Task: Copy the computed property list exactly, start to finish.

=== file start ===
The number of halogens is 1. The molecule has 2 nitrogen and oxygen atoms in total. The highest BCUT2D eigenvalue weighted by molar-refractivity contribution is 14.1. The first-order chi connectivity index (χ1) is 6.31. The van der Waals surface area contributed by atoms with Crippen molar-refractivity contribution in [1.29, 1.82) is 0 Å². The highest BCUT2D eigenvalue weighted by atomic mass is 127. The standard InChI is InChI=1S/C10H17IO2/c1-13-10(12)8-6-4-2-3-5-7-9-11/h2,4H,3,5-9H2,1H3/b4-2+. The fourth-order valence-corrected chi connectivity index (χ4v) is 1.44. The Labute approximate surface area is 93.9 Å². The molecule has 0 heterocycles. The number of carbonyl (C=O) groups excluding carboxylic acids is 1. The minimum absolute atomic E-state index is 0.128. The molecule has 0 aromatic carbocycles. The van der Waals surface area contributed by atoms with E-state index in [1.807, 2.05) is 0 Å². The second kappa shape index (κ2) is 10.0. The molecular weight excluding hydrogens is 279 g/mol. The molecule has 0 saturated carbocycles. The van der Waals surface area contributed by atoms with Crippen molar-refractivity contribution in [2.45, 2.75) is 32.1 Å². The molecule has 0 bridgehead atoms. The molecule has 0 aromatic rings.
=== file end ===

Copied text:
The number of halogens is 1. The molecule has 2 nitrogen and oxygen atoms in total. The highest BCUT2D eigenvalue weighted by molar-refractivity contribution is 14.1. The first-order chi connectivity index (χ1) is 6.31. The van der Waals surface area contributed by atoms with Crippen molar-refractivity contribution in [1.29, 1.82) is 0 Å². The highest BCUT2D eigenvalue weighted by atomic mass is 127. The standard InChI is InChI=1S/C10H17IO2/c1-13-10(12)8-6-4-2-3-5-7-9-11/h2,4H,3,5-9H2,1H3/b4-2+. The fourth-order valence-corrected chi connectivity index (χ4v) is 1.44. The Labute approximate surface area is 93.9 Å². The molecule has 0 heterocycles. The number of carbonyl (C=O) groups excluding carboxylic acids is 1. The minimum absolute atomic E-state index is 0.128. The molecule has 0 aromatic carbocycles. The van der Waals surface area contributed by atoms with E-state index in [1.807, 2.05) is 0 Å². The second kappa shape index (κ2) is 10.0. The molecular weight excluding hydrogens is 279 g/mol. The molecule has 0 saturated carbocycles. The van der Waals surface area contributed by atoms with Crippen molar-refractivity contribution in [2.45, 2.75) is 32.1 Å². The molecule has 0 bridgehead atoms. The molecule has 0 aromatic rings.